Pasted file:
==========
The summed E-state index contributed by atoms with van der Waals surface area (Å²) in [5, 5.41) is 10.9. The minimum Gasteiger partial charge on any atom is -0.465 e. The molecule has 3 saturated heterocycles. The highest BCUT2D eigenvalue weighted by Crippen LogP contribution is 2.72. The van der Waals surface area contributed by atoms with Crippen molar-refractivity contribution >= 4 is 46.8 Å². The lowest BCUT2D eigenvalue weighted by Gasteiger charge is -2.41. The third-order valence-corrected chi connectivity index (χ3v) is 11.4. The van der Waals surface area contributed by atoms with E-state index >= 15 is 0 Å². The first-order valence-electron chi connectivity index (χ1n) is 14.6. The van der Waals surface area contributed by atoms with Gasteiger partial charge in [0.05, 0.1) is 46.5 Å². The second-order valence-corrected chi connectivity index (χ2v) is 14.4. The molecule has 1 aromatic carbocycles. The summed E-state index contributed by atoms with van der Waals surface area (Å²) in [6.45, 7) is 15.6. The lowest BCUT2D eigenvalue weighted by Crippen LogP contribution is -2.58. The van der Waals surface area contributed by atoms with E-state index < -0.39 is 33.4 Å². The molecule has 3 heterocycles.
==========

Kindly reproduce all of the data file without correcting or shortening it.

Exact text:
The summed E-state index contributed by atoms with van der Waals surface area (Å²) in [5, 5.41) is 10.9. The minimum Gasteiger partial charge on any atom is -0.465 e. The molecule has 3 saturated heterocycles. The highest BCUT2D eigenvalue weighted by Crippen LogP contribution is 2.72. The van der Waals surface area contributed by atoms with Crippen molar-refractivity contribution >= 4 is 46.8 Å². The lowest BCUT2D eigenvalue weighted by Gasteiger charge is -2.41. The third-order valence-corrected chi connectivity index (χ3v) is 11.4. The van der Waals surface area contributed by atoms with E-state index >= 15 is 0 Å². The first-order valence-electron chi connectivity index (χ1n) is 14.6. The van der Waals surface area contributed by atoms with Gasteiger partial charge in [0.05, 0.1) is 46.5 Å². The second-order valence-corrected chi connectivity index (χ2v) is 14.4. The molecule has 1 aromatic carbocycles. The summed E-state index contributed by atoms with van der Waals surface area (Å²) in [6.45, 7) is 15.6. The lowest BCUT2D eigenvalue weighted by Crippen LogP contribution is -2.58. The van der Waals surface area contributed by atoms with E-state index < -0.39 is 33.4 Å². The molecule has 3 heterocycles.